Is High-Intensity Functional Training Safe for Military Fitness Training?
by Benjamin Bunting BA(Hons) PGCert
Written by Ben Bunting: BA(Hons), PGCert. Sport & Exercise Nutrition. British Army Physical Training Instructor (MFT).
High-Intensity Functional Training (HIFT) is an excellent way to increase muscular strength and power. This type of training has been shown to have similar injury rates to running and other physical activities. It has been proven that it can improve performance and readiness in the military. For example, military personnel are required to perform various types of physical tasks, and HIFT has been shown to enhance their physical performance.
Strength and power training for the military
Soldiers are a tough bunch, but they're also underrated athletes. If you're wondering if you're ready to join the ranks, you may want to try a strength and power training program. It's important to remember that strength and power training isn't just about building huge muscles; it's also about increasing muscular endurance.
The British Army for instance have moved away from focussing on aerobic endurance training which encompassed lots of running and miles of marching (now consideed junk mileage) to a program that also helps increase soldiers strength and power. This helps prevent musculoskeletal injuries and provide the strength for the masses of kit soldiers carry on patrol. Lessons learnt from combat in the Middle East.
This 360 degree aproach to training can help prevent injury in the early stages of recruit training and throughout a soldiers career. This is especially useful in the case of fast tasks with heavy loads. Physical training instructors are also provided the tools and knowledge to periodize and place training into phases to help develop fitness over time and avoid overreaching which can lead to inury.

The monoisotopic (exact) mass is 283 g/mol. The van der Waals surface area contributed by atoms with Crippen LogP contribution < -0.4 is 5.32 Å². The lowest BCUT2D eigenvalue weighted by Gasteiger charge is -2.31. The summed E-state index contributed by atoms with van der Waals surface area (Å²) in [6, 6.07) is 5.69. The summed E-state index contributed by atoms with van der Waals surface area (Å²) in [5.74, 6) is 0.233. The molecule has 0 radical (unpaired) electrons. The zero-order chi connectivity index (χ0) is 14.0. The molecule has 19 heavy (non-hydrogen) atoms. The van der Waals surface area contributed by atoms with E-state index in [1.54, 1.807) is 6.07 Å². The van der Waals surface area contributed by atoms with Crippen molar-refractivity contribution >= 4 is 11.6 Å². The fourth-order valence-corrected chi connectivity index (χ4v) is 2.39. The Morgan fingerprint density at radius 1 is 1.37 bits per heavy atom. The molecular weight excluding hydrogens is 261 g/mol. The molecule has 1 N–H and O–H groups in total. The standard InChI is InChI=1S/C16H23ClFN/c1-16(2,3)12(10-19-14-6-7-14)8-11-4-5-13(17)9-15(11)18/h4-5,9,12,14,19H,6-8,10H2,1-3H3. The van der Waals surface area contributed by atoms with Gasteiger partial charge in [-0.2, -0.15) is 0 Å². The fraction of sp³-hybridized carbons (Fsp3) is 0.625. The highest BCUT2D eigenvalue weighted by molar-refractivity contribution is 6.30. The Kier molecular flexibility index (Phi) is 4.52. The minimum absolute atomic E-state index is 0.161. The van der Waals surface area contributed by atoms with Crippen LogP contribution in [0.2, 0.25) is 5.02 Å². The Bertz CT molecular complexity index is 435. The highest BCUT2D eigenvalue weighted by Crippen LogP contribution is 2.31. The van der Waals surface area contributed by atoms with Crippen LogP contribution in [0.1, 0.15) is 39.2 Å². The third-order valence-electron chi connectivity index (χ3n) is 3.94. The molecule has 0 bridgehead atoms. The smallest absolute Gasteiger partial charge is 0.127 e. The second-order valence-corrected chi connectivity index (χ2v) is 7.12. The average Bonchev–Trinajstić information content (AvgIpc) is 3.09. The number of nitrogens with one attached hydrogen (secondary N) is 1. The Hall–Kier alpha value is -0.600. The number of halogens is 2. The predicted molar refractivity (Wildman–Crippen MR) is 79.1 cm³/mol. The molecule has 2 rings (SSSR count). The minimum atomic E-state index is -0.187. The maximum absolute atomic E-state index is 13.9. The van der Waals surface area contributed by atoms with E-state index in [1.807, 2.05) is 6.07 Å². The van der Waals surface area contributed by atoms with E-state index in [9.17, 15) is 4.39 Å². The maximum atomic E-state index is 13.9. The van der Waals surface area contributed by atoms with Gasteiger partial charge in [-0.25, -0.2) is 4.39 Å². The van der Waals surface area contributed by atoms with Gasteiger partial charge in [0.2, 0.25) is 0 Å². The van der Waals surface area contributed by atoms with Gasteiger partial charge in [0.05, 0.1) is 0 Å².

One way to achieve these goals is by following a HITT (High Intensity Tactical Training) program. It's a three-level training system that uses high-intensity, low-intensity, and rest periods to help your body recover.
Injury incidence rates are similar to those reported for running
A study compared the injuries associated with high-intensity functional training (HIFT) to those associated with conventional running. In a multivariate logistic regression model, the relative contributions of predicted risk factors were evaluated. They found that injury incidence rates for HIFT were similar to those reported for traditional running.
Injury rates were estimated from data collected in 17 running clinics. The data were analysed using IBM SPSS software. For the most part, the injuries were related to the lower leg. This area is comprised of hamstrings, calf, tibialis anterior, and quadriceps femoris.
Approximately half of the participants experienced only one injury, whereas others had two or more. The most common injury locations were the lower back, knee, wrist, and shoulder. Some of these injuries were mild, while others were more severe. Overall, injury rates were comparable for men and women.
One such programme involves a brief presentation followed by a questionnaire. It consists of 19 questions, divided into four categories. The first question asks for the location of the injury. Next, the participant is asked to tell which is the most important aspect of the injury.
The questionnaire contains a foot imprint diagram. This aids the participant in self-diagnosing his arch height. Finally, it asks about his previous activity level. There were two groups: a novice group and an intermediate one.